Yves Saint Laurent Owned Statues The Chinese Consider Cultural Treasures; Christie’s Says The Papers Are In Order.
These two heads come from the Zodiac Clock in Beijing’s Imperial Summer Palace. They were removed by French and British troops who looted the place in 1860. Now that the Chinese have a little extra money, they’ve been buying the various heads back. The Telegraph picks up the story:
A number before now have come up at auction in the west and Hong Kong. All five of those have been bought by Chinese benefactors or a government art fund and returned to the country in the last eight years, but as their historical importance to China has become clear, the price has risen.
Saint-Laurent’s pair – the rabbit and the rat – have had estimates of pounds 6-8 million each put on their value by Christie’s, which has put them up for auction with much of the rest of the late designer’s collection in Paris in February. [ . . . ]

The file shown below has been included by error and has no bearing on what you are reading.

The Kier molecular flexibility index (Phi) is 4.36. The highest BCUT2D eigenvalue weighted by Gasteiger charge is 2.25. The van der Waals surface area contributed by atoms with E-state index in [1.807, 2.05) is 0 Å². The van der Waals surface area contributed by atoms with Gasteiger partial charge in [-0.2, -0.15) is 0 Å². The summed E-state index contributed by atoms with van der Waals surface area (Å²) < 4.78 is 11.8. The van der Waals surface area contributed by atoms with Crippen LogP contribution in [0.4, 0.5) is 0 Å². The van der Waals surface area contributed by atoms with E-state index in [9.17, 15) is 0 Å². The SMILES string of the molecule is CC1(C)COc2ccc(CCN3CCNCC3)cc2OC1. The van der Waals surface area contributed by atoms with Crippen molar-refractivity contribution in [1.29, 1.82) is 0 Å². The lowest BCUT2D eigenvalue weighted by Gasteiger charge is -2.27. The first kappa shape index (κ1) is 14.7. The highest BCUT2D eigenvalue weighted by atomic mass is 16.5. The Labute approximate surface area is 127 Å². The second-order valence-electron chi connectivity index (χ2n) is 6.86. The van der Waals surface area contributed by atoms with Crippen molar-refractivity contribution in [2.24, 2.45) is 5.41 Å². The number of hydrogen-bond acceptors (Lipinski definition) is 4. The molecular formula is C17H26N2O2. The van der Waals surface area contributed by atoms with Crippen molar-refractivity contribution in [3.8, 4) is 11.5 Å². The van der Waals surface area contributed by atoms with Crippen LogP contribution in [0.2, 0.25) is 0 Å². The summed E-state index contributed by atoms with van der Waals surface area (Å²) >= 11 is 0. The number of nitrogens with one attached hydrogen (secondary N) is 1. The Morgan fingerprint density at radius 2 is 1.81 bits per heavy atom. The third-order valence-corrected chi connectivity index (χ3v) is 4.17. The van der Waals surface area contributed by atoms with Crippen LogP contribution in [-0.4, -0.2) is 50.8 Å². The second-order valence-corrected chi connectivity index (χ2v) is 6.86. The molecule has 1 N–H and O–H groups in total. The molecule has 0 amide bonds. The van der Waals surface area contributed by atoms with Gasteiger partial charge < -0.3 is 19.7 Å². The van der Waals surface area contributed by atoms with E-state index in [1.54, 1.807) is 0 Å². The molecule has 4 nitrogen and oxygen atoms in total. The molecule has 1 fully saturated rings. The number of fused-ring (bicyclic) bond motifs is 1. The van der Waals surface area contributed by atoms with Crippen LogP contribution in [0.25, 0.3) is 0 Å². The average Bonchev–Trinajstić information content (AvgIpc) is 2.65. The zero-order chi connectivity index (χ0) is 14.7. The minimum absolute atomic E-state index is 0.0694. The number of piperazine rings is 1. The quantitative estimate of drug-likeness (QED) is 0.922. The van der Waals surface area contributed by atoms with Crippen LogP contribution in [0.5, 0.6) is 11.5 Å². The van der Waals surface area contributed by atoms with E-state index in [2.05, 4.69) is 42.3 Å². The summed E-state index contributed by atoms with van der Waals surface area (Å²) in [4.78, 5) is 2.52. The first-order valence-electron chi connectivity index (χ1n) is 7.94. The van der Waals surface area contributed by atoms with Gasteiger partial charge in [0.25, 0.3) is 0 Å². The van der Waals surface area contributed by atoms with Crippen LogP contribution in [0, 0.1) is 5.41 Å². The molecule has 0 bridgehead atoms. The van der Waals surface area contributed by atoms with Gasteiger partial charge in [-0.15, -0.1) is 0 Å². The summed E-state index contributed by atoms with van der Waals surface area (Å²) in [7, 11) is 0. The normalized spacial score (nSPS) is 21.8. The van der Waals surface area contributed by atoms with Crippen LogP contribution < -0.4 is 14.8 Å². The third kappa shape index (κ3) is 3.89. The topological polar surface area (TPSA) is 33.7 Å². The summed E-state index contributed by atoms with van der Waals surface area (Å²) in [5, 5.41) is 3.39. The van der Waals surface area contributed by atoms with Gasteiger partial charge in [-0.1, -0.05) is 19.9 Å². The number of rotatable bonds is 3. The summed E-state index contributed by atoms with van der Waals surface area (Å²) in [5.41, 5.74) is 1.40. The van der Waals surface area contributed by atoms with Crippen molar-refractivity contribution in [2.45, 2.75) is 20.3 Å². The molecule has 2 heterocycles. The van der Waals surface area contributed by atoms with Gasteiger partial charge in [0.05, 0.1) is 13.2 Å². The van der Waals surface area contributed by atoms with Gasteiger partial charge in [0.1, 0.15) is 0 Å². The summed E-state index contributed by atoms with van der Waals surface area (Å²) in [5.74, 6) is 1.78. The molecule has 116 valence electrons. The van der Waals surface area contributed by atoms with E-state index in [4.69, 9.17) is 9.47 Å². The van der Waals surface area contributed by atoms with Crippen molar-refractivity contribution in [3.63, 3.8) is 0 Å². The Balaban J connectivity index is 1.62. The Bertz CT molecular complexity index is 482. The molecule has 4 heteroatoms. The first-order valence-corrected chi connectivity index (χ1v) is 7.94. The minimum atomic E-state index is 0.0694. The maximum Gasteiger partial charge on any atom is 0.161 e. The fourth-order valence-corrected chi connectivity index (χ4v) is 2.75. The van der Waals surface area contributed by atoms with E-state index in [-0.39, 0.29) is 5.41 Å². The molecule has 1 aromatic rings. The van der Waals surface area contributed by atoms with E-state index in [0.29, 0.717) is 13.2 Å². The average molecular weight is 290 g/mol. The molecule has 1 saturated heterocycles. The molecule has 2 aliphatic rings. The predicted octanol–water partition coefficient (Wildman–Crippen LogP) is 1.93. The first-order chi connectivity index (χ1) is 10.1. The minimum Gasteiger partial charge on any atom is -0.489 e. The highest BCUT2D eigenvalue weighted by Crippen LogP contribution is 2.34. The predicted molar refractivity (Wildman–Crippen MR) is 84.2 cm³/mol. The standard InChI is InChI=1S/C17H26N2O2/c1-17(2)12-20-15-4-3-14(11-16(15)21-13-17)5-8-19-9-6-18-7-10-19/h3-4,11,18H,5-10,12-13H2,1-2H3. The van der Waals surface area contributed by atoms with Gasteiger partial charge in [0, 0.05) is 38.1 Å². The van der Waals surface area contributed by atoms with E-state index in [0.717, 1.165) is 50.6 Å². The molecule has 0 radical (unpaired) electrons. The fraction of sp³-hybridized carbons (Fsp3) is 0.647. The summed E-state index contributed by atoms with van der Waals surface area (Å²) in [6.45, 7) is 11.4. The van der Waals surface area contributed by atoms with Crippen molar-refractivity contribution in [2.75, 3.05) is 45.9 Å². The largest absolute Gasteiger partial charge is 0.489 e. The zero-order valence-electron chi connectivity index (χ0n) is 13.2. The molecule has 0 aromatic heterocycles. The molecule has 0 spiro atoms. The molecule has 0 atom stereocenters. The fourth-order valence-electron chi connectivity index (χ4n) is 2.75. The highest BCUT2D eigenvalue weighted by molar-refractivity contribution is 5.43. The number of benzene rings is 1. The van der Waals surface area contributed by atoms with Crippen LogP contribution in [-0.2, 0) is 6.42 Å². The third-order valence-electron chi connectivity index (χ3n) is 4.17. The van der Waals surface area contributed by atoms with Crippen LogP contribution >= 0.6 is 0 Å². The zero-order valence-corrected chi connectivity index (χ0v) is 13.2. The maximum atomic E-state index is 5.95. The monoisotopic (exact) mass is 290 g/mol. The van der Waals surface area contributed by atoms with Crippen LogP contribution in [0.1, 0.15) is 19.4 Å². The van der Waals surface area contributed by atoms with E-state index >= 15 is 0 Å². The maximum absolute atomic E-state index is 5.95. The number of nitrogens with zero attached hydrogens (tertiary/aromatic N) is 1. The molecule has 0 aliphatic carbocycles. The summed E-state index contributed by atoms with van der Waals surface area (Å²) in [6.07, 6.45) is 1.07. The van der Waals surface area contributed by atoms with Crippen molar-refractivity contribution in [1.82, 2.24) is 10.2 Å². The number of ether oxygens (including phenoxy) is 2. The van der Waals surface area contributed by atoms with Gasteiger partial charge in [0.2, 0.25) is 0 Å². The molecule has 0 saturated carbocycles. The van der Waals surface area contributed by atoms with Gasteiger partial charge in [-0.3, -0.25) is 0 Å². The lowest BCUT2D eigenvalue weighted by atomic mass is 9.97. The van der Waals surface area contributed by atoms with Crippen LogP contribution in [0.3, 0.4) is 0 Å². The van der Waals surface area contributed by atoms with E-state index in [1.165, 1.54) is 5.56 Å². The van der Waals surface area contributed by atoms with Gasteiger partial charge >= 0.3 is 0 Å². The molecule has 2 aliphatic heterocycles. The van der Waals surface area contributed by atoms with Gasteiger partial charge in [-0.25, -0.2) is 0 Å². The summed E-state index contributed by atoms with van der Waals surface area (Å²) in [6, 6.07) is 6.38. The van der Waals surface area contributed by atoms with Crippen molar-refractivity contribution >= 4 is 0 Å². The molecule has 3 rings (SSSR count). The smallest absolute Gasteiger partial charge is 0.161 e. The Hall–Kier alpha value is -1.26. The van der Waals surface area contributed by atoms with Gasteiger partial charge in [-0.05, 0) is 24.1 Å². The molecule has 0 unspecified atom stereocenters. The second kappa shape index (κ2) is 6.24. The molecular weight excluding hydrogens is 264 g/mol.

Chinese state media have reported that the figures were offered to the government in a private sale for $20 million – more than £12 million – five years ago, but the price was turned down as too much.
(More after the jump.)
Why? The word got out that the Chinese government wanted to re-assemble the clock. The Chinese got tired of being marks:
“We think the offered prices were unreasonable and unacceptable,” said Niu Xianfeng, deputy director of China’s Lost Cultural Relics Recovery Fund.
Other officials indicated that the fund was no longer prepared to spend large amounts of government money on relics that in its view rightfully belonged to China.
Now the Chinese are playing PR hardball. They’ve put it out that they were offered the heads five years ago for $20 million and turned the price down as too aggressive. Now they’re trying to put the hex on Christie’s by calling the statues war plunder. Christie’s can’t take that lying down. The Telegraph quotes the auction house here:
“All of the objects in the sale, including the Fountainheads, have a clear and extensive history of ownership. This means that for each and every item in this collection there is a clear legal title, an issue that is always of greatest importance to Christie’s. We strictly adhere to any and all local and international laws with respect to cultural property and national patrimony of art.”
Chinese Fury at Yves Saint-Laurent (Telegraph)